I do find social media an essential chore. I don’t like Facebook, it’s far too Big Brother-like IMO, but I need a Facebook Author Page. I much prefer Twitter as tweets are short and to the point (for now!) and, so far, Twitter doesn’t restrict who can see them.

I recently joined Instagram, but my favourite social media platform is Pinterest. I can spend hours there. I have boards for all my novels, one board with some great old photos of Dublin (which was an enormous help to me in writing A Scarlet Woman) and many more, including my favourite TV series, films, music etc. 

If you weren’t an author, what would you be up to?

Something involving historical research. I love research! I’m a research nerd!

It’s the last day and the earth is facing oblivion – what book would you read?

If the earth is facing imminent oblivion, I don’t think I would be reading! I would be saying goodbye to family and friends instead. But if I was stuck on a desert island, my books of choice would be Sharon Penman’s Welsh Princes Trilogy – Here Be Dragons, Falls The Shadow and The Reckoning. I was brought up in North Wales so I’ve either been to or know of the places mentioned in the novels.

Please tell us about your latest published work.

A Scarlet Woman by Lorna Peel eBook CoverMy latest novel is an historical romance called A Scarlet Woman and it is the first in The Fitzgeralds of Dublin Series. A Scarlet Woman is set in Dublin, Ireland in 1880 and tells the story of Will Fitzgerald, an idealistic young doctor and Isobel Stevens, a fallen woman.

Will left his father’s prosperous medical practice to live and practise medicine in the poorer Liberties area of Dublin because he was tired of treating rich hypochondriacs and he wanted to do some good elsewhere. His parents were appalled and his fiancée broke off their engagement and married a rich barrister instead. So, when the novel opens, Will is nursing a broken heart and is expecting to be a poor, lonely bachelor doctor for the rest of his life. But when Will reluctantly spends a night in a brothel on the eve of his best friend’s wedding, little does he know that the disgraced young woman he meets there will alter the course of his life.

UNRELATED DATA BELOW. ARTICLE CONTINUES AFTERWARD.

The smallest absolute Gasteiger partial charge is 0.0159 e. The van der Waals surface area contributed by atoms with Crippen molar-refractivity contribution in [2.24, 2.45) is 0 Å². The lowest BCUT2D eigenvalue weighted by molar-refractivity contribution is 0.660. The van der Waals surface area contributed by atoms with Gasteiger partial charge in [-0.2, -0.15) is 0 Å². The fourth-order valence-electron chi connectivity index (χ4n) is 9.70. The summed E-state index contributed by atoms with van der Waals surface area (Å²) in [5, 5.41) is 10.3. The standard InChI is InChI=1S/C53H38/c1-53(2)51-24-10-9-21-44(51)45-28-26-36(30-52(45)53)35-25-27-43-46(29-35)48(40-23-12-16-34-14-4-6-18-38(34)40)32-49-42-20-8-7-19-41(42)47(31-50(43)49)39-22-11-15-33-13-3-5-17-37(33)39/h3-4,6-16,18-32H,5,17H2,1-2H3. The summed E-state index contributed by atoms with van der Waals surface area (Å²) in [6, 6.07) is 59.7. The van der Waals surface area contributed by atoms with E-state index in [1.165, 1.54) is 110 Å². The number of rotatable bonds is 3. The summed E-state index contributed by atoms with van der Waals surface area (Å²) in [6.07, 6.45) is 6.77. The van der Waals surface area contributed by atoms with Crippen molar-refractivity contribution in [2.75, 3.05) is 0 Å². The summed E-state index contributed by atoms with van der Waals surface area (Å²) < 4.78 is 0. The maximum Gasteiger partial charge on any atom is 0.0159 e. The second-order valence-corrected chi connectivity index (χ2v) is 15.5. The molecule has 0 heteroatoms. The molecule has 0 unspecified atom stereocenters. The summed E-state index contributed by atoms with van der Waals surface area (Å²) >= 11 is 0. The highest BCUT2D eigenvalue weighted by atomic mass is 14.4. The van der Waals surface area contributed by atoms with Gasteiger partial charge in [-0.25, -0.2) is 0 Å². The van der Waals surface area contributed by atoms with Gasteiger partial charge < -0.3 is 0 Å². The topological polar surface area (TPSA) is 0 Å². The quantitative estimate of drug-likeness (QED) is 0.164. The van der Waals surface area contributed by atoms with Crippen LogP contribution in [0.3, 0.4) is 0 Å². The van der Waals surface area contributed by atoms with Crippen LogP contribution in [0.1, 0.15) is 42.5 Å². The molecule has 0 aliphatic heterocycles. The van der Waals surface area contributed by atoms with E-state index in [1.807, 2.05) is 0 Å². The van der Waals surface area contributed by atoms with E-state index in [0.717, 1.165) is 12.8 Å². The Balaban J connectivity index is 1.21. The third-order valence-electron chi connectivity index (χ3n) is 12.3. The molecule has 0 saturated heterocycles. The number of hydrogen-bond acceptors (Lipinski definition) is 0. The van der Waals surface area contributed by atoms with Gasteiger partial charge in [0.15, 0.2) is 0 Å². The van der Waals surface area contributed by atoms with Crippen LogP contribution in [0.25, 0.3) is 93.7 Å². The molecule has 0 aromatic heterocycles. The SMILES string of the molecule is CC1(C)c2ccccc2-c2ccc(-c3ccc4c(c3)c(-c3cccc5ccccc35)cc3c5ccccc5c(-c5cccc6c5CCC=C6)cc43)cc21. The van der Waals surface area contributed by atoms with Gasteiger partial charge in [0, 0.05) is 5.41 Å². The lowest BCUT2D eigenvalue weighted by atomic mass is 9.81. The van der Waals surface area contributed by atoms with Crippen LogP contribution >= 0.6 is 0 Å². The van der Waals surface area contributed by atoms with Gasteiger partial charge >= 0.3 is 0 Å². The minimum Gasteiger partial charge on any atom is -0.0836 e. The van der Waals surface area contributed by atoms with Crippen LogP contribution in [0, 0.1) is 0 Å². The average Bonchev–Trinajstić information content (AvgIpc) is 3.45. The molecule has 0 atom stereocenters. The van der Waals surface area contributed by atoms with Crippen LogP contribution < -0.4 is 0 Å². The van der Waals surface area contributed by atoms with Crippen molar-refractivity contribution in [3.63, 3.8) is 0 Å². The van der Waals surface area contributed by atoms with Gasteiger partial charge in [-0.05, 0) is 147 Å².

Isobel Stevens is the daughter of a cruel and vindictive clergyman from Co. Galway who ruled his family with an iron fist. Isobel was well educated and her father hoped to secure a good marriage for her but she was seduced and deserted by a neighbour’s son, leaving her viewed by society as a fallen woman through no fault of her own. Isobel’s father threw her out, so she travelled to Dublin and fell into prostitution, doing what she must to survive. On the advice of a handsome young doctor, Isobel leaves the brothel and finds work as a parlourmaid in a house on Merrion Square. Isobel never expected to see Will again, but their paths cross and their lives become intertwined and they find themselves falling in love. But is Will and Isobel’s love strong enough to flout convention and challenge the expectations of Victorian society?

A Scarlet Woman: The Fitzgeralds of Dublin Book One is out now on Kindle, in paperback and on Kindle Unlimited.  Buy Link: Purchase on Amazon

If you would like to know  more about Lorna and her work please check out her links below:

http://lornapeel.com

http://plus.google.com/+LornaPeel

https://www.instagram.com/lornapeelauthor

http://www.facebook.com/LornaPeelAuthor

http://www.goodreads.com/LornaPeel

http://author.to/LornaPeel

A Conversation with Author Nancy Jardine

Today in the Library we have Nancy Jardine, who has dropped in to say hello and to share some insights into her life as an author.

Hello Nancy, you are very welcome. Please introduce yourself:

Hello! I’m Nancy Jardine. I live in Aberdeenshire, Scotland, a fabulous place for anyone who adores history as much as I do. My week vanishes in a blur of reading, writing, marketing, blogging, news and politics. I’m a fair weather gardener and like thousands of retired people across the UK, I officially (unpaid for government statistics) look after my grandchildren about two and a half days a week. Since they stay next door to me, the rest of the week can be ad hoc minding or just happy interruptions from the 3 and 5 year olds. Any time left during the week is for general living, breathing and sleeping. Many Saturdays, and some Sundays, from April to December I can be found at Craft Fair venues around Aberdeenshire. I sell paperback versions of my novels at these events and get bookings for doing local author talks to various types of groups. I’m a member of the Romantic Novelists Association, the Scottish Association of Writers and the Federation of Writers Scotland. Continue reading “A Conversation with Author Nancy Jardine”